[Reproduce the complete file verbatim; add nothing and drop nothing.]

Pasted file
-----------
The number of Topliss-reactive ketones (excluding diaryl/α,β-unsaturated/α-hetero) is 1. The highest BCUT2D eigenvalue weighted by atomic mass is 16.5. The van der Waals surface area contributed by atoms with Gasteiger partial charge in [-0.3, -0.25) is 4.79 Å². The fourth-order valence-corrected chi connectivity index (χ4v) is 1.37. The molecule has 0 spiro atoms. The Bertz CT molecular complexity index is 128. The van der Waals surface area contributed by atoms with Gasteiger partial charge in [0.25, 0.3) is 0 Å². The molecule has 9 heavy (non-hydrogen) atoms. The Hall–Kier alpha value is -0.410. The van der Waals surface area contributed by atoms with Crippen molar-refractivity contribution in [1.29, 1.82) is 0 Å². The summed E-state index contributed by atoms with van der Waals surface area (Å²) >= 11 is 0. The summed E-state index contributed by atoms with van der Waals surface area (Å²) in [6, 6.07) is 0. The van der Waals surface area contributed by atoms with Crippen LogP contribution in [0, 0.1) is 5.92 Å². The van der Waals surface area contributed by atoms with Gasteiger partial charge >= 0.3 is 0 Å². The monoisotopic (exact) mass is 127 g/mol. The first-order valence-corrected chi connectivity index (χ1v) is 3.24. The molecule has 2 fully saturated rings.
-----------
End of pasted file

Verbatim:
The number of Topliss-reactive ketones (excluding diaryl/α,β-unsaturated/α-hetero) is 1. The highest BCUT2D eigenvalue weighted by atomic mass is 16.5. The van der Waals surface area contributed by atoms with Gasteiger partial charge in [-0.3, -0.25) is 4.79 Å². The fourth-order valence-corrected chi connectivity index (χ4v) is 1.37. The molecule has 0 spiro atoms. The Bertz CT molecular complexity index is 128. The van der Waals surface area contributed by atoms with Gasteiger partial charge in [0.25, 0.3) is 0 Å². The molecule has 9 heavy (non-hydrogen) atoms. The Hall–Kier alpha value is -0.410. The van der Waals surface area contributed by atoms with Crippen molar-refractivity contribution in [1.29, 1.82) is 0 Å². The summed E-state index contributed by atoms with van der Waals surface area (Å²) >= 11 is 0. The summed E-state index contributed by atoms with van der Waals surface area (Å²) in [6, 6.07) is 0. The van der Waals surface area contributed by atoms with Crippen LogP contribution in [0, 0.1) is 5.92 Å². The van der Waals surface area contributed by atoms with Gasteiger partial charge >= 0.3 is 0 Å². The monoisotopic (exact) mass is 127 g/mol. The first-order valence-corrected chi connectivity index (χ1v) is 3.24. The molecule has 2 fully saturated rings.